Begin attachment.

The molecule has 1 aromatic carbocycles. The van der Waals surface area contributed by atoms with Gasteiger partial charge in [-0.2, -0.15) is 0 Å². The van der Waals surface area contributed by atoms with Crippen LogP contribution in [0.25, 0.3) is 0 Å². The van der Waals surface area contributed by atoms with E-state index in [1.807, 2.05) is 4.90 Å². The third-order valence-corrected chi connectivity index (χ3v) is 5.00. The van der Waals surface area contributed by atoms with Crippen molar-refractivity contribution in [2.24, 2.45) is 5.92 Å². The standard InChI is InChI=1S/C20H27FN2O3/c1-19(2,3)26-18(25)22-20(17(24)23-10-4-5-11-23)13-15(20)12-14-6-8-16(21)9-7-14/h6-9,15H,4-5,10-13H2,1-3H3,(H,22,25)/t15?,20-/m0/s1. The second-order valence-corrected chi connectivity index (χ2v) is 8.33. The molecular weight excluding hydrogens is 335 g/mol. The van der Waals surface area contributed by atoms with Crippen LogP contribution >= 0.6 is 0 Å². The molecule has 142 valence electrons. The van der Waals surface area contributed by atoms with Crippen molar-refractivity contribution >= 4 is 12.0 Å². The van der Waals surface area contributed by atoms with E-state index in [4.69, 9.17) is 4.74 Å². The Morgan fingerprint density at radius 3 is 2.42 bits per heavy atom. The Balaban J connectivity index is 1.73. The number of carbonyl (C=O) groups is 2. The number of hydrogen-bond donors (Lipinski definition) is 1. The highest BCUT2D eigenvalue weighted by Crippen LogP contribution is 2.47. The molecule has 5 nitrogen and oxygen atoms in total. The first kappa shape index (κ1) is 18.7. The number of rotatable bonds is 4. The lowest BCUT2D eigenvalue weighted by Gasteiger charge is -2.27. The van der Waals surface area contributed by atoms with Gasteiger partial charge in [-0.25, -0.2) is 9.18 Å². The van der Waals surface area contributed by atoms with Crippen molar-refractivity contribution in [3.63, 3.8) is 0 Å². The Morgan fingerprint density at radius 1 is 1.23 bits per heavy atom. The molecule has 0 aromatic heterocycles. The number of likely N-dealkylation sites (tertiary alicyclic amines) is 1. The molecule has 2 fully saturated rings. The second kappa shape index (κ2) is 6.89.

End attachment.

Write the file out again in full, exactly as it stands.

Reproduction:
The molecule has 1 aromatic carbocycles. The van der Waals surface area contributed by atoms with Gasteiger partial charge in [-0.2, -0.15) is 0 Å². The van der Waals surface area contributed by atoms with Crippen LogP contribution in [0.25, 0.3) is 0 Å². The van der Waals surface area contributed by atoms with E-state index in [1.807, 2.05) is 4.90 Å². The third-order valence-corrected chi connectivity index (χ3v) is 5.00. The van der Waals surface area contributed by atoms with Crippen molar-refractivity contribution in [2.24, 2.45) is 5.92 Å². The standard InChI is InChI=1S/C20H27FN2O3/c1-19(2,3)26-18(25)22-20(17(24)23-10-4-5-11-23)13-15(20)12-14-6-8-16(21)9-7-14/h6-9,15H,4-5,10-13H2,1-3H3,(H,22,25)/t15?,20-/m0/s1. The second-order valence-corrected chi connectivity index (χ2v) is 8.33. The molecular weight excluding hydrogens is 335 g/mol. The van der Waals surface area contributed by atoms with Crippen LogP contribution >= 0.6 is 0 Å². The molecule has 142 valence electrons. The van der Waals surface area contributed by atoms with Crippen molar-refractivity contribution >= 4 is 12.0 Å². The van der Waals surface area contributed by atoms with E-state index in [4.69, 9.17) is 4.74 Å². The Morgan fingerprint density at radius 3 is 2.42 bits per heavy atom. The Balaban J connectivity index is 1.73. The number of carbonyl (C=O) groups is 2. The number of hydrogen-bond donors (Lipinski definition) is 1. The highest BCUT2D eigenvalue weighted by Crippen LogP contribution is 2.47. The molecule has 5 nitrogen and oxygen atoms in total. The first kappa shape index (κ1) is 18.7. The number of rotatable bonds is 4. The lowest BCUT2D eigenvalue weighted by Gasteiger charge is -2.27. The van der Waals surface area contributed by atoms with Gasteiger partial charge in [-0.25, -0.2) is 9.18 Å². The van der Waals surface area contributed by atoms with Crippen molar-refractivity contribution in [3.63, 3.8) is 0 Å². The Morgan fingerprint density at radius 1 is 1.23 bits per heavy atom. The molecule has 0 aromatic heterocycles. The number of likely N-dealkylation sites (tertiary alicyclic amines) is 1. The molecule has 2 fully saturated rings. The second kappa shape index (κ2) is 6.89.